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Flights to/from ZLA

Departures (11)

Callsign Dep Arr Status ETA
YZR7462 KLAX ZSPD Enroute 1958
AAL1473 KLAX KMIA Enroute 2051
ASA1162 KLAX KEWR Enroute 2032
FDX3023 KLAX KEWR Enroute 2015
GTI1123 KLAX MMMX Enroute 2034
AAL2484 KLAX KDFW Enroute 2054
ACA782 KLAX CYUL Enroute 2343
BE01 KLAX KSEA Enroute 2035
DAL5169 KLAX KMSP Departing
CS412 KLAX KSFO Enroute 1600
CCA888 KLAX ZBAA Departing

Arrivals (7)

Callsign Dep Arr Status ETA
ETD171 OMAA KLAX Enroute 2227
ANZ1 EGLL KLAX Enroute 0211
MET2 EGLL KLAX Enroute 0321
UAL199 ZSPD KLAX Enroute 0330
DAL1150 PHNL KLAX Enroute 2217
DAL2525 KIAH KLAX Enroute 2032
AAL416 KDEN KLAX Enroute 2107

Los Angeles (SoCal) 18

Arrivals (1)

Callsign Dep Arr Status ETA
AAL1803 KJFK KONT Departing

Empire (SoCal) 1

Departures (1)

Callsign Dep Arr Status ETA
AAL3 KSAN KJFK Enroute 2101

Arrivals (2)

Callsign Dep Arr Status ETA
GTI5Y1 KDEN KSAN Enroute 2008
NWAG77 KLSV KNZY Enroute 2023

San Diego (SoCal) 3

Departures (1)

Callsign Dep Arr Status ETA
N78KL KSNA L71 Departing

Coast (SoCal) 1

Departures (5)

Callsign Dep Arr Status ETA
SWA349 KLAS KPHL Enroute 2023
DAL17JG KLAS KDTW Enroute 2230
AALN305 KLAS KSEA Enroute 1600
DAL1979 KLAS KDTW Enroute 2221
NWAG77 KLSV KNZY Enroute 2023

Arrivals (2)

Callsign Dep Arr Status ETA
AAL1368 KMIA KLAS Enroute 2005
DAL2156 KATL KLAS Departing

Las Vegas 7

Arrivals (1)

Callsign Dep Arr Status ETA
N354KY KSNS KSMX Enroute 2055

Other 1
  • Flights To/From ZLA: 30
  • Flights in ZLA Airspace: 10
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    Controller Schedule

    June 19th, 2018

    No sessions found for selected date

    How To Be a Good Test Pilot for Controllers in Training

    How to be a good test pilot
    • Ask the examiner
    • Have a heart
    • Tailor your activity to the student
    • Tailor your activity to the traffic
    • Be patient
    Ask the examiner
    When showing up for a session, ask the examiner what kind of traffic is needed. Some examiners will be very specific, and tell you what they want for every flight or clearance. "Give me a VFR departure South, no FF." "Now a TEC route, flight plan, wrong altitude." Others will be more general: "VFR please." A few will give you carte blanch: "Anything at all." However, anything at all does not mean you should ignore the student's knowledge level and the traffic level. See below.

    Have a heart

    You should not be flying to help the student fail, you should be flying to help the student succeed. If you delight in seeing the student fail or flounder, then find another hobby. It is not unusual for test pilots to, with the examiner's approval, set up situations that may result in a deal if the student does not handle things properly. However, any pleasure the pilot takes in it must be from a "job well done," and not in seeing the student get in trouble. If you get to see the student avert the deal, that should be your ultimate payoff.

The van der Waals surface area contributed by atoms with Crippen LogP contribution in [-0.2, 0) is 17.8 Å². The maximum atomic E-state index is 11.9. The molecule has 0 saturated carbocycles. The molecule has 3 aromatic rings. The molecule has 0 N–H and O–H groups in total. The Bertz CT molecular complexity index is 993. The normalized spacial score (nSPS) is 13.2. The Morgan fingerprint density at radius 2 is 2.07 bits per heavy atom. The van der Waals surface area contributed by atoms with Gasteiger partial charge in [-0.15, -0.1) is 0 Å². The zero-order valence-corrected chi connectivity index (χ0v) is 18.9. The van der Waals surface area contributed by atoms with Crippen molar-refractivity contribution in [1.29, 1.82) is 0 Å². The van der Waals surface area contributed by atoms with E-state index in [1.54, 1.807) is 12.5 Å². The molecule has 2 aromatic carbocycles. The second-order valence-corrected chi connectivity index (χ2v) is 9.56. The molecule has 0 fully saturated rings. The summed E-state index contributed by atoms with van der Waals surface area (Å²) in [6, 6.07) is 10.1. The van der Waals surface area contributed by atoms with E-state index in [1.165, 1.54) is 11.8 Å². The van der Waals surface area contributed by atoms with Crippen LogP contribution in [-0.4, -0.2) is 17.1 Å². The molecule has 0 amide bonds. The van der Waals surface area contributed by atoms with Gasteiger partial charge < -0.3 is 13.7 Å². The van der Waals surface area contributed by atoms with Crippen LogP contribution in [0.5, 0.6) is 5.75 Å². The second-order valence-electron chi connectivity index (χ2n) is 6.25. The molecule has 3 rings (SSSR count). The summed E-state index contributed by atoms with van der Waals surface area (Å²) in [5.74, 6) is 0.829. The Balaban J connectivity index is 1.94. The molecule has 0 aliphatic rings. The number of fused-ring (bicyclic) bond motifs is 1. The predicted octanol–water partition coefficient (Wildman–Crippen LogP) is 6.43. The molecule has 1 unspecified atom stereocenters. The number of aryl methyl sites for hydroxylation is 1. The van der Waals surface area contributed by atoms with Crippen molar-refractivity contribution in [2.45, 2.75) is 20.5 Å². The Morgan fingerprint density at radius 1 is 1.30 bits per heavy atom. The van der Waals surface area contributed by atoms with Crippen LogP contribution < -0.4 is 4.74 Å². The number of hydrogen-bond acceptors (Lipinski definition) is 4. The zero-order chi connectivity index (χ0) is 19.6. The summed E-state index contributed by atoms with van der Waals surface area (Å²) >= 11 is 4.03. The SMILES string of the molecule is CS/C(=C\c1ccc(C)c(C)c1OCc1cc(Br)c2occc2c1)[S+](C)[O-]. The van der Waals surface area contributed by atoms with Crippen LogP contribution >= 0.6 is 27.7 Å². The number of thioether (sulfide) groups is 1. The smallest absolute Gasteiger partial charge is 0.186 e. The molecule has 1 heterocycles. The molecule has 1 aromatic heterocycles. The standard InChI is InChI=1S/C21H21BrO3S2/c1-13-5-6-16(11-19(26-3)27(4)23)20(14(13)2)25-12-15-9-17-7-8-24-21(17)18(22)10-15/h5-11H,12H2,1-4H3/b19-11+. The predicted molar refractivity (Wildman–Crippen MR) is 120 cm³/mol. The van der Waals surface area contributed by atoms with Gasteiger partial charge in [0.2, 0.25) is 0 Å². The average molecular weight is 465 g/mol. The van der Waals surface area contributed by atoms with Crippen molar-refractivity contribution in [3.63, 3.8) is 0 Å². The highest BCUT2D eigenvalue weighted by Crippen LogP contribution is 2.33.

Tailor your activity to the student
    If the student talks slowly and hesitantly, then you should speak slowly and enunciate more clearly than normal. If the student is brand new, then file only perfect flight plans (unless requested or authorized by the examiner).

    Tailor your activity to the traffic

    For example, if the airport is getting slammed with traffic, do not request pattern work, unless requested or authorized by the examiner.

    Be patient

    When things get busy, let the examiner and/or student know that you will be happy for your clearance to go last. Volunteer to go to the end of the line when things get busy: The "paying customers" should go first, since they did not sign up to help train the controller
    The nastier or more out-of-norm a clearance or flight you are thinking of doing, the more you ought to clear it with the examiner The student's first session or two should focus on normal procedures and flight plans. If the student is doing really well, you can start with the abnormal stuff (wrong flight plans, or unusual procedures) early. Always ask the examiner if you are unsure Pre-OTS sessions are the right time to show the student everything unusual (TEC routes without flight plans, helicopter operations, even that cool military overhead break). Just not on the first session OTS sessions are not the right time to bring out the unusual stuff. The OTS is mostly about volume; that volume should be a mix of the kind of traffic that the controller will normally see from day to day. In other words, mostly IFR, mostly jets, with some VFR and some props, and precious little helicopter, military, and so on. Do not file any screwed up flight plans, and fly everything as perfectly as you know how. The out-of-town pilots will provide all the drama that is needed; if any additional drama is needed, the examiner will let you know.